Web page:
India is preparing for the next war technology by building indigenous capability for unmanned platforms including drones.

Due to the ongoing fighting between Armenia and Azerbaijan, the world has been exposed to the intensive use of high-end naval expertise through the use of armed/unarmed drones. A variety of films have flooded social media showing how synthetic intelligence-based weapon systems are being used and how they will prepare the way forward for the war.

Taking lessons from this, India and China are strengthening their arsenals amid the border standoff in eastern Ladakh.

According to this India Today report, India is gearing up for the following technology of warfare by building indigenous capabilities for unmanned platforms. Hindustan Aeronautics Restricted (HAL) had earlier this year outlined its plans to launch such platforms through its Bengaluru-based Aero India.

India is the third largest naval spender in the world after the US and China.

According to the Hindustan Times, Unmanned Aerial Automobiles (UAVs), or drones, as they are popularly known, represent a place where India lags behind and eventually surpasses international locations such as the United States and Israel. Relies on expensive imports.

Considering experts cited in this report, the standoff was an ‘eye-opener’ for both India and China, with ‘denial of strategic space’ and ‘denial of strategic space’ on this ‘long-neglected border’ and ‘ Boundary Explanation’.

China is one of the largest producers of drones

China also seems to have realized the value drones add to warfare, and is upping its game. According to the Stockholm International Peace Research Institute (SIPRI), which tracks international weapons flows, China not only built drones for the Individuals Liberation Military but also 163 large weapons-capable ones in 13 international locations from 2008 to 2018. UAVs have been exported. It even supplied 4 Wing Loong II armed drones to Pakistan to guard the China-Pakistan Financial Hall and Gwadar Port.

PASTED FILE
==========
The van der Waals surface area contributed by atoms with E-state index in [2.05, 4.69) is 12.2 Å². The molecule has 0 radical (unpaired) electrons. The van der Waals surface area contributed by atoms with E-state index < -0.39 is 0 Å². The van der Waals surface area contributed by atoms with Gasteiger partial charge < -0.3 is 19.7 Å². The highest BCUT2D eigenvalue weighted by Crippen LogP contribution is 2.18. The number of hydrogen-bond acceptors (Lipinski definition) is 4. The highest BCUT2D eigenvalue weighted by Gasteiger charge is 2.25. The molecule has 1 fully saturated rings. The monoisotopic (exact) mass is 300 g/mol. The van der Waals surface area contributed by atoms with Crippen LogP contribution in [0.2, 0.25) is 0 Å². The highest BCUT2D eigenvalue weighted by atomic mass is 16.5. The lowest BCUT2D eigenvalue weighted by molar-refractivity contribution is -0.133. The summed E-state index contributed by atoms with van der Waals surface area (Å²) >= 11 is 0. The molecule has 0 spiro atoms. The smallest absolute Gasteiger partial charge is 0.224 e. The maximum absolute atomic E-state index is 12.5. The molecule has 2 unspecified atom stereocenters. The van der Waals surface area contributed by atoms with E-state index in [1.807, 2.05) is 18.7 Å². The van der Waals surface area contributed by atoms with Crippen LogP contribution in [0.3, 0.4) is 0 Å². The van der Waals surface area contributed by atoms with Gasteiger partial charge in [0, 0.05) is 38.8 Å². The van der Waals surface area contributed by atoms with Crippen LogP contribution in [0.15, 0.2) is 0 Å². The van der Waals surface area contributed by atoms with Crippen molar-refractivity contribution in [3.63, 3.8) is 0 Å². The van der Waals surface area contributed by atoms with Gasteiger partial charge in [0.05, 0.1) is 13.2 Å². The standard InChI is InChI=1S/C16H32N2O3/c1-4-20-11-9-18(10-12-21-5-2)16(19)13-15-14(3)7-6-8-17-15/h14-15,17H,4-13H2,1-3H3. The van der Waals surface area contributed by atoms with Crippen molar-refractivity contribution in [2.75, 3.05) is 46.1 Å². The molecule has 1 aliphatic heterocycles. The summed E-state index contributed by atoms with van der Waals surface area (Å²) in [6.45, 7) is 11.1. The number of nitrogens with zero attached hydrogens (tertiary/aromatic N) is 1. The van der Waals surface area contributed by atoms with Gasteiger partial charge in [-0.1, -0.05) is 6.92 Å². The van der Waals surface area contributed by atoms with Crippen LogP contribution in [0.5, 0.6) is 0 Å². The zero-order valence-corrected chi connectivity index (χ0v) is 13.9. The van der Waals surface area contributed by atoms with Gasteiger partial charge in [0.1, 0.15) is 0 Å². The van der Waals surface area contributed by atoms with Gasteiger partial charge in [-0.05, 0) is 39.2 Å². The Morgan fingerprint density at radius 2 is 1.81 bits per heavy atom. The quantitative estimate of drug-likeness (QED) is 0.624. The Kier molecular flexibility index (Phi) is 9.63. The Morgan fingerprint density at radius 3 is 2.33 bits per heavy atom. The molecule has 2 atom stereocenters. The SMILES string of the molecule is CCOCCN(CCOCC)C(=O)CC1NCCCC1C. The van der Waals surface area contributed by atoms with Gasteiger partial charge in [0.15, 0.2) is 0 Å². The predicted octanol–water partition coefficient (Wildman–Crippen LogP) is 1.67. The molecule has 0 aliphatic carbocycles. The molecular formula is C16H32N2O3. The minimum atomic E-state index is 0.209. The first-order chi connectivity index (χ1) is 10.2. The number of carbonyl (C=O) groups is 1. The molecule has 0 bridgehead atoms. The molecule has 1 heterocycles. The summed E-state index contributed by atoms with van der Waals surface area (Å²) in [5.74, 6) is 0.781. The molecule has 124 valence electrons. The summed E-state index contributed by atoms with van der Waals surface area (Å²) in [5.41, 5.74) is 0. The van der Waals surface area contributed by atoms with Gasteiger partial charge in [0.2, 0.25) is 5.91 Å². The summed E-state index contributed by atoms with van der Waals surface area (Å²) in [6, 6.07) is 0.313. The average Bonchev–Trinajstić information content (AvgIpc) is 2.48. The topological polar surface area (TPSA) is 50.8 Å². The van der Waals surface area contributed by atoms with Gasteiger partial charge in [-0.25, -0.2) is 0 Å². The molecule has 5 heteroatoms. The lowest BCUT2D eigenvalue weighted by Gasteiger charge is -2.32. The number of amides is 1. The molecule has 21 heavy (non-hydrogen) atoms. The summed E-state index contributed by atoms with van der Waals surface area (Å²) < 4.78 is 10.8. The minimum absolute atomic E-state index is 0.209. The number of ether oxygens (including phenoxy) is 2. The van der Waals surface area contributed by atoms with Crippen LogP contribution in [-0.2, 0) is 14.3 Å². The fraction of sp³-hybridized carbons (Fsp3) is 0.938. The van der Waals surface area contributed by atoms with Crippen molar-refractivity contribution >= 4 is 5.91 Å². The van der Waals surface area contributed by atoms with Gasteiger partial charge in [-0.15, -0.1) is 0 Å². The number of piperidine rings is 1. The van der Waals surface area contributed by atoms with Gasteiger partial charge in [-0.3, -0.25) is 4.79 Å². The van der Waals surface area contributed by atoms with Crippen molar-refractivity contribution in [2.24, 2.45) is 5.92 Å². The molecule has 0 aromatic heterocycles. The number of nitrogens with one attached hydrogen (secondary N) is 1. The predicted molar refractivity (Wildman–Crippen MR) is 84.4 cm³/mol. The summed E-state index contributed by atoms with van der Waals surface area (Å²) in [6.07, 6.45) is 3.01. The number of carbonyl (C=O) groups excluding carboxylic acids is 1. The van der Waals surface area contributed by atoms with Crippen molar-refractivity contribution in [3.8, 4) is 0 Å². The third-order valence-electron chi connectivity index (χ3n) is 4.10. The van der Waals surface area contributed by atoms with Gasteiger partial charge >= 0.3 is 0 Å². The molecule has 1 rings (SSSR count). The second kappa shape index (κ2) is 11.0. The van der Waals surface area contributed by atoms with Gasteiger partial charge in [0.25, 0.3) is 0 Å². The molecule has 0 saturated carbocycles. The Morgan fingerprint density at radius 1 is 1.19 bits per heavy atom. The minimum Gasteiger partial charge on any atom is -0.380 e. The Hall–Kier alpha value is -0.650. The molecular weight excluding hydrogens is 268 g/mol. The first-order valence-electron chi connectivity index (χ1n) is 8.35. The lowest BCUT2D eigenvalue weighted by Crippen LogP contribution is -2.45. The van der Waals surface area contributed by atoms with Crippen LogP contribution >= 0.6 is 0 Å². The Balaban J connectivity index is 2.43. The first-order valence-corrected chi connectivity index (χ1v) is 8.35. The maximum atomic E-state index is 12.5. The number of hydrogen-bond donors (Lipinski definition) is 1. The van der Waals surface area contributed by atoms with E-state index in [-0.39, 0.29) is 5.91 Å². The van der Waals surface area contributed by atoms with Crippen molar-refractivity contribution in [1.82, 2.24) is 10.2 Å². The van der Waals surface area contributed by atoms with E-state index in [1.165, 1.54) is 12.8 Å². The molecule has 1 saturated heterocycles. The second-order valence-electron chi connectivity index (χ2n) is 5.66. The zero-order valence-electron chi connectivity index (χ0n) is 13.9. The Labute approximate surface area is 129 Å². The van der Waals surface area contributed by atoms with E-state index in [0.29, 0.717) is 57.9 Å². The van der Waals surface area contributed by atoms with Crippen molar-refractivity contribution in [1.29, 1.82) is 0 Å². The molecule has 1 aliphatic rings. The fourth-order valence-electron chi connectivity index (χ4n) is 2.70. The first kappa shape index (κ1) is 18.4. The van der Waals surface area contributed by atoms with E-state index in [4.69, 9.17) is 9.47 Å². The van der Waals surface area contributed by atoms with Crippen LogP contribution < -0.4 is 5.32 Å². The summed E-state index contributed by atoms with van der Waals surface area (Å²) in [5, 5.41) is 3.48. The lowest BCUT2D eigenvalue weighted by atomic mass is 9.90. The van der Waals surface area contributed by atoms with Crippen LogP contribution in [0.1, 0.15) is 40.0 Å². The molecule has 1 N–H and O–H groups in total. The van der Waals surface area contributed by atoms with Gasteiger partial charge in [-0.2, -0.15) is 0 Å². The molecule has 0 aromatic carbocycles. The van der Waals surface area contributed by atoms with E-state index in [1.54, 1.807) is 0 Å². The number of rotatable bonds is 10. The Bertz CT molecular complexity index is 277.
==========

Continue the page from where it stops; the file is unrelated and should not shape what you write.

The need of the hour is for Chinese language officials to deploy “additional good equipment like drones” along the country’s borders, according to the Global Times, the mouthpiece of the Chinese communist celebration. According to the newspaper, the proposal to deploy “additional micro, large drones to its arsenal” came after months of standoff between China and India.

But before we understand where India stands with drones, let’s see what drones are.

What are UAVs or Drones?

Unmanned aerial vehicles (UAVs), or drones, have been doing the rounds for about 4 years now. These have been initially developed for Intelligence, Surveillance and Reconnaissance (ISR). Armed with a range of sensors and long-endurance, the UAV delivers real-time intelligence of the battlefield to direct the fire of various weapon methods.

According to this report by, the US, Israel and China are the most important producers of all types of drones.

China previously relied on imports but has now become the number one producer and seller of those advanced weapons and has both unarmed and armed drones.

So where does India stand?

According to The, till date India has been using drones mainly for ISR works. Amidst the current standoff with China, the need of the hour is to strengthen its military with the latest expertise, for which India is already carrying out strikes across the Combat Drone/UCAV spectrum. The Indian Army has about 90 Heron Surveillance Drones and Harop Lottering Munitions. In addition, the army plans to mobilize more people from Israel.

In August 2020, Defense recognized the improvement of the Heron UAV. Sources in the Indian Institute of Security told India Today that some of these drones will be included in this revamp.

Not long ago, the Indian military chief, Normal MM Naravane, spoke in a webinar about how the use of disruptive applied science like drones is the way forward for warfare.

Outlining the recent use of drones by Azerbaijan in Idlib and Armenia, he said offensive expertise challenges the usual prime donas: tanks, artillery and ditched infantry.

Hinting that India is enhancing its drone warfare capabilities, he referred to the Indian Army’s swarm drone offensive display during the Military Day parade earlier this year.

He also acknowledged that India is looking at enhancing its drone capabilities and through the current Aero India show, several indigenous platforms have been showcased.

Hindustan Aeronautics Restricted (HAL) has started work on a formidable mission based on the American mission Skyborg.

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